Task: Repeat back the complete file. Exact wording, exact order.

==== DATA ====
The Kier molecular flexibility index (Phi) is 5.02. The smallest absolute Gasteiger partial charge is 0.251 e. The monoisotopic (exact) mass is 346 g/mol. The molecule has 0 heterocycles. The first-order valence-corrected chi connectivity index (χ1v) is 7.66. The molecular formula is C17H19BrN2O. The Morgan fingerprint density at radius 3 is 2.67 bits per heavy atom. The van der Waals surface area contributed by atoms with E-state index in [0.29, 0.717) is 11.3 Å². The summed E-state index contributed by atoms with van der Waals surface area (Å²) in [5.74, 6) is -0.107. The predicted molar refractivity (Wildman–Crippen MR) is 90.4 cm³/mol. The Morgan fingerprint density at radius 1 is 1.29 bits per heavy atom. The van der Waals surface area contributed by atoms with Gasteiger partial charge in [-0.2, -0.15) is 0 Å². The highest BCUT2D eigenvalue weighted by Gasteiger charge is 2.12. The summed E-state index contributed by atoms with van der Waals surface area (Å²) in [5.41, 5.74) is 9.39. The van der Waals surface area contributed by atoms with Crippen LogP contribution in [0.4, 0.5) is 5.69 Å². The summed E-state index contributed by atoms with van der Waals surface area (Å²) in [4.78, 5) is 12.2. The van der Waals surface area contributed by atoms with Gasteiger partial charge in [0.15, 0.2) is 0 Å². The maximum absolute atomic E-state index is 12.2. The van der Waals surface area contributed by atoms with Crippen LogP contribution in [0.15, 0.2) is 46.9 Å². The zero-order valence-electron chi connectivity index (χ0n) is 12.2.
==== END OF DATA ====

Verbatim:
The Kier molecular flexibility index (Phi) is 5.02. The smallest absolute Gasteiger partial charge is 0.251 e. The monoisotopic (exact) mass is 346 g/mol. The molecule has 0 heterocycles. The first-order valence-corrected chi connectivity index (χ1v) is 7.66. The molecular formula is C17H19BrN2O. The Morgan fingerprint density at radius 3 is 2.67 bits per heavy atom. The van der Waals surface area contributed by atoms with E-state index in [0.29, 0.717) is 11.3 Å². The summed E-state index contributed by atoms with van der Waals surface area (Å²) in [5.74, 6) is -0.107. The predicted molar refractivity (Wildman–Crippen MR) is 90.4 cm³/mol. The Morgan fingerprint density at radius 1 is 1.29 bits per heavy atom. The van der Waals surface area contributed by atoms with Gasteiger partial charge in [-0.2, -0.15) is 0 Å². The highest BCUT2D eigenvalue weighted by Gasteiger charge is 2.12. The summed E-state index contributed by atoms with van der Waals surface area (Å²) in [5.41, 5.74) is 9.39. The van der Waals surface area contributed by atoms with Crippen LogP contribution in [0.4, 0.5) is 5.69 Å². The summed E-state index contributed by atoms with van der Waals surface area (Å²) in [4.78, 5) is 12.2. The van der Waals surface area contributed by atoms with Gasteiger partial charge in [0.15, 0.2) is 0 Å². The maximum absolute atomic E-state index is 12.2. The van der Waals surface area contributed by atoms with Crippen LogP contribution in [0.15, 0.2) is 46.9 Å². The zero-order valence-electron chi connectivity index (χ0n) is 12.2.